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Elder Abuse Task Force
Elder Abuse Task Force
The Task Force launched in 2019 and consists of more than 55 different organizations in the public, private and nonprofit sectors - all working together to combat elder abuse.
The more than 100 individuals on the Task Force are divided into seven committees working diligently to accomplish nine initiatives. Achievements include the adoption of a Vulnerable Adult Incident Report form for investigations by law enforcement across the state, including the implementation of related trainings.
In addition to the vulnerable adult incident report and associated trainings, the Financial Exploitation Prevention Act was passed that ensures mandated reporting for financial institutions on suspected fraud or exploitation. Additionally, legislation has been introduced to address the remainder of the First Revised initiatives and the Task Force is eager to work with its legislative partners this year to put in place increased protections for Michigan's most vulnerable.
The Elder Abuse Task Force is a dynamic group of difference makers who are laser focused on improving the lives of older adults.
Mi-VAT and E-MDT Protocols
Elder Justice Multi-Disciplinary Teams: Working Together to Meet the Needs of the Community
Fighting elder abuse is a challenge that cannot be tackled by one discipline alone. Learn about the importance of multidisciplinary teams (MDTs) and how your community can work together to bring renewed focus to a growing problem.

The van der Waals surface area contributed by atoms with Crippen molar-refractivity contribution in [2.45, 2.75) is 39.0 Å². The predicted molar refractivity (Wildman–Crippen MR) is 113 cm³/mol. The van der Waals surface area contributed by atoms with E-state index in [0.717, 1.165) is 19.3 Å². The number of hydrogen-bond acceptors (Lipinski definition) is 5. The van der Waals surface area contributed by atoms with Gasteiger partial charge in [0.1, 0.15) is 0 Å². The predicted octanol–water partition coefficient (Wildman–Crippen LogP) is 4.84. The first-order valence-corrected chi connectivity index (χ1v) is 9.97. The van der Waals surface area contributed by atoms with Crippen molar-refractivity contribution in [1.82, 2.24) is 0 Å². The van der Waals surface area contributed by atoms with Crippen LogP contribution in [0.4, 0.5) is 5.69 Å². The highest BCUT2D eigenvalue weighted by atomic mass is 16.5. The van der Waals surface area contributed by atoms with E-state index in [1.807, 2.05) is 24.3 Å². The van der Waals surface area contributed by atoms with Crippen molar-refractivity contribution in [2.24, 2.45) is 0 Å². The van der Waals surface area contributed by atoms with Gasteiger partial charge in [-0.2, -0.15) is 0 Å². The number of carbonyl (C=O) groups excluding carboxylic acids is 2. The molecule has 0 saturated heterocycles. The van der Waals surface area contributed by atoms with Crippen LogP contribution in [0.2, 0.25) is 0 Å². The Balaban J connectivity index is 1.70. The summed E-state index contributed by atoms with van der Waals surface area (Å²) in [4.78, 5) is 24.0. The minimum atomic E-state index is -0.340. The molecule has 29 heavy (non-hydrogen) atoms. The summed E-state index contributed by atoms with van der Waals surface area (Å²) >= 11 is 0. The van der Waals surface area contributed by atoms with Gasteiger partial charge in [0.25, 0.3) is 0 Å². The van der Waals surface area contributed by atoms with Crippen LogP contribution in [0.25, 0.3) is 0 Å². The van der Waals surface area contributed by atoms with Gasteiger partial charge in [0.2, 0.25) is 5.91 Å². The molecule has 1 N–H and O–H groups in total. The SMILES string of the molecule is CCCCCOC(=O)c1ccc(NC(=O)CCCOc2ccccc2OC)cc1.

Michigan Vulnerable Adult Teams (MI-VAT)
Warning Signs of Elder Abuse/Neglect/Exploitation
- Dehydration or unusual weight loss
- Missing medication or medical assistive devices
- Unexplained injuries or sores
- Unsanitary living conditions or poor hygiene
- Unattended medical needs or missed appointments
- Unusual changes in behavior or sleep patterns
- Withdrawal from normal activities
- Isolation from friends or family
- Increased anxiety or fear
- Hesitance to speak in presence of "caregiver"
- Unpaid bills (elder adult receives foreclosure warnings, electricity is shut off)
- Unusual changes in spending patterns (increases in ATM withdrawals, checks made out to cash, or written out of order)
- Missing household items (cherished heirlooms, expensive tools, or other valuable items)
- Unexpected changes in wills or property deeds (property deeded/will changed to benefit "new friend")
- Purchase of large items the elder adult does not use (vehicles when the adult does not drive, timeshare purchases when adult is homebound)